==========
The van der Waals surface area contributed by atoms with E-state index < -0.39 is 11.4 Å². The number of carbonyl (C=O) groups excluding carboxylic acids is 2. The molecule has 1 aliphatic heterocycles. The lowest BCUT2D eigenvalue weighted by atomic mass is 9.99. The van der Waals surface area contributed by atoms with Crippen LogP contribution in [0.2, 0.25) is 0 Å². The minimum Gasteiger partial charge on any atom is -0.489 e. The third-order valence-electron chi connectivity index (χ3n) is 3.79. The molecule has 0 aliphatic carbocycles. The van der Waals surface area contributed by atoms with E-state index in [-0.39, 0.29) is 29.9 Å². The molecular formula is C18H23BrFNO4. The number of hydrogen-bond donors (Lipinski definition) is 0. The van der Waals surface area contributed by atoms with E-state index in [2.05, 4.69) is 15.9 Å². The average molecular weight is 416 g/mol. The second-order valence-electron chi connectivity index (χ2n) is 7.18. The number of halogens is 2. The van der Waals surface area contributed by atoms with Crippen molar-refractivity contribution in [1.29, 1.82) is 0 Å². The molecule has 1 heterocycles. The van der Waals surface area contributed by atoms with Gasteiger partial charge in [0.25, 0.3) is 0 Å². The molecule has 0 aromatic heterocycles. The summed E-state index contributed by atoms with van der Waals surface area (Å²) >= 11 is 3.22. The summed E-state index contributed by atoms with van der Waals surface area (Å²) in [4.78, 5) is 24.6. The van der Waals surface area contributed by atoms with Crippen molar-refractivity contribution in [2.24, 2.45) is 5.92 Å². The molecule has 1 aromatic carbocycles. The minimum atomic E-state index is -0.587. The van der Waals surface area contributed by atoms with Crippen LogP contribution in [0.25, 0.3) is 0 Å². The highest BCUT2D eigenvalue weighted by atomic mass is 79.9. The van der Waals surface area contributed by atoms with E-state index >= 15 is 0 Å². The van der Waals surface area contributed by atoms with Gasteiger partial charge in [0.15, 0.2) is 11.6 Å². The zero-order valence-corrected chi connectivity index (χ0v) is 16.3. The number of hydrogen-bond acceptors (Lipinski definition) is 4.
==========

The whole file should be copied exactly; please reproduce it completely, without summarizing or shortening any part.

The van der Waals surface area contributed by atoms with E-state index < -0.39 is 11.4 Å². The number of carbonyl (C=O) groups excluding carboxylic acids is 2. The molecule has 1 aliphatic heterocycles. The lowest BCUT2D eigenvalue weighted by atomic mass is 9.99. The van der Waals surface area contributed by atoms with Crippen LogP contribution in [0.2, 0.25) is 0 Å². The minimum Gasteiger partial charge on any atom is -0.489 e. The third-order valence-electron chi connectivity index (χ3n) is 3.79. The molecule has 0 aliphatic carbocycles. The van der Waals surface area contributed by atoms with E-state index in [-0.39, 0.29) is 29.9 Å². The molecular formula is C18H23BrFNO4. The number of hydrogen-bond donors (Lipinski definition) is 0. The van der Waals surface area contributed by atoms with E-state index in [2.05, 4.69) is 15.9 Å². The average molecular weight is 416 g/mol. The second-order valence-electron chi connectivity index (χ2n) is 7.18. The number of halogens is 2. The van der Waals surface area contributed by atoms with Crippen molar-refractivity contribution in [1.29, 1.82) is 0 Å². The molecule has 1 heterocycles. The van der Waals surface area contributed by atoms with Gasteiger partial charge in [0.25, 0.3) is 0 Å². The molecule has 0 aromatic heterocycles. The summed E-state index contributed by atoms with van der Waals surface area (Å²) >= 11 is 3.22. The summed E-state index contributed by atoms with van der Waals surface area (Å²) in [4.78, 5) is 24.6. The van der Waals surface area contributed by atoms with Crippen molar-refractivity contribution in [2.24, 2.45) is 5.92 Å². The molecule has 1 aromatic carbocycles. The minimum atomic E-state index is -0.587. The van der Waals surface area contributed by atoms with Crippen LogP contribution in [0.25, 0.3) is 0 Å². The highest BCUT2D eigenvalue weighted by atomic mass is 79.9. The van der Waals surface area contributed by atoms with E-state index >= 15 is 0 Å². The van der Waals surface area contributed by atoms with Gasteiger partial charge in [0.15, 0.2) is 11.6 Å². The zero-order valence-corrected chi connectivity index (χ0v) is 16.3. The number of hydrogen-bond acceptors (Lipinski definition) is 4.